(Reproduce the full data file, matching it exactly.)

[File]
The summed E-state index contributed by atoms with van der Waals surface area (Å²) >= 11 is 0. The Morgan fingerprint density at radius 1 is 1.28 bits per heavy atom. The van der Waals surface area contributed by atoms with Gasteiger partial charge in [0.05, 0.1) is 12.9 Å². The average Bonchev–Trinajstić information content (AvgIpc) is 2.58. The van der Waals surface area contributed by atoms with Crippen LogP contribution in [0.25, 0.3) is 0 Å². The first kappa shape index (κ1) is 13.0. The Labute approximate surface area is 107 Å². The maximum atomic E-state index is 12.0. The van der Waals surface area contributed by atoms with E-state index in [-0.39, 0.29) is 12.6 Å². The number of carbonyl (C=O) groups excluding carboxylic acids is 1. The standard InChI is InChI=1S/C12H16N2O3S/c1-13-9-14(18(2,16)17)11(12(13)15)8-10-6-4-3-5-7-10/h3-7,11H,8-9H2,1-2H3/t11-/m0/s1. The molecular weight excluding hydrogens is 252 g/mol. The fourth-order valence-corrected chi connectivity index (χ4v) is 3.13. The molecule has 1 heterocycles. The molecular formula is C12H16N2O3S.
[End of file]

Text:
The summed E-state index contributed by atoms with van der Waals surface area (Å²) >= 11 is 0. The Morgan fingerprint density at radius 1 is 1.28 bits per heavy atom. The van der Waals surface area contributed by atoms with Gasteiger partial charge in [0.05, 0.1) is 12.9 Å². The average Bonchev–Trinajstić information content (AvgIpc) is 2.58. The van der Waals surface area contributed by atoms with Crippen LogP contribution in [0.25, 0.3) is 0 Å². The first kappa shape index (κ1) is 13.0. The Labute approximate surface area is 107 Å². The maximum atomic E-state index is 12.0. The van der Waals surface area contributed by atoms with E-state index in [-0.39, 0.29) is 12.6 Å². The number of carbonyl (C=O) groups excluding carboxylic acids is 1. The standard InChI is InChI=1S/C12H16N2O3S/c1-13-9-14(18(2,16)17)11(12(13)15)8-10-6-4-3-5-7-10/h3-7,11H,8-9H2,1-2H3/t11-/m0/s1. The molecular weight excluding hydrogens is 252 g/mol. The fourth-order valence-corrected chi connectivity index (χ4v) is 3.13. The molecule has 1 heterocycles. The molecular formula is C12H16N2O3S.